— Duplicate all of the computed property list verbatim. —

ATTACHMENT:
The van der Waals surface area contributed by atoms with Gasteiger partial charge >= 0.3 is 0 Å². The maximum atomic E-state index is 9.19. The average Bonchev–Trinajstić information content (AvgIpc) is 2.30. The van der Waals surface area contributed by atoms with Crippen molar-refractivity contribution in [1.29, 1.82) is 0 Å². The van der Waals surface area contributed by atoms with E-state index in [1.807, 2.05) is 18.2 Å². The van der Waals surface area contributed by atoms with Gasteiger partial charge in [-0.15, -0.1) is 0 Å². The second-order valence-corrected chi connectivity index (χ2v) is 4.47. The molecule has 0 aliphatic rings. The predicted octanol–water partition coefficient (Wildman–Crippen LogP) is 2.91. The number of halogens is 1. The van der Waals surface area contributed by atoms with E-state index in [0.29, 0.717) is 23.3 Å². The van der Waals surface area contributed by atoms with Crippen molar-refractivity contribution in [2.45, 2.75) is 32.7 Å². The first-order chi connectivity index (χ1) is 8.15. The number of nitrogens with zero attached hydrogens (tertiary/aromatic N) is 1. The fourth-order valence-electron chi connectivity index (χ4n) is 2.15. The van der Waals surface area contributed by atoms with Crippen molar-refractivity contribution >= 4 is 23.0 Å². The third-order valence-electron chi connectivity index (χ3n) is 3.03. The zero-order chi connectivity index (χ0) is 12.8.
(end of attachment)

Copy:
The van der Waals surface area contributed by atoms with Gasteiger partial charge >= 0.3 is 0 Å². The maximum atomic E-state index is 9.19. The average Bonchev–Trinajstić information content (AvgIpc) is 2.30. The van der Waals surface area contributed by atoms with Crippen molar-refractivity contribution in [1.29, 1.82) is 0 Å². The van der Waals surface area contributed by atoms with E-state index in [1.807, 2.05) is 18.2 Å². The van der Waals surface area contributed by atoms with Gasteiger partial charge in [-0.15, -0.1) is 0 Å². The second-order valence-corrected chi connectivity index (χ2v) is 4.47. The molecule has 0 aliphatic rings. The predicted octanol–water partition coefficient (Wildman–Crippen LogP) is 2.91. The number of halogens is 1. The van der Waals surface area contributed by atoms with E-state index in [0.29, 0.717) is 23.3 Å². The van der Waals surface area contributed by atoms with Crippen molar-refractivity contribution in [2.45, 2.75) is 32.7 Å². The first-order chi connectivity index (χ1) is 8.15. The number of nitrogens with zero attached hydrogens (tertiary/aromatic N) is 1. The fourth-order valence-electron chi connectivity index (χ4n) is 2.15. The van der Waals surface area contributed by atoms with Crippen molar-refractivity contribution >= 4 is 23.0 Å². The third-order valence-electron chi connectivity index (χ3n) is 3.03. The zero-order chi connectivity index (χ0) is 12.8.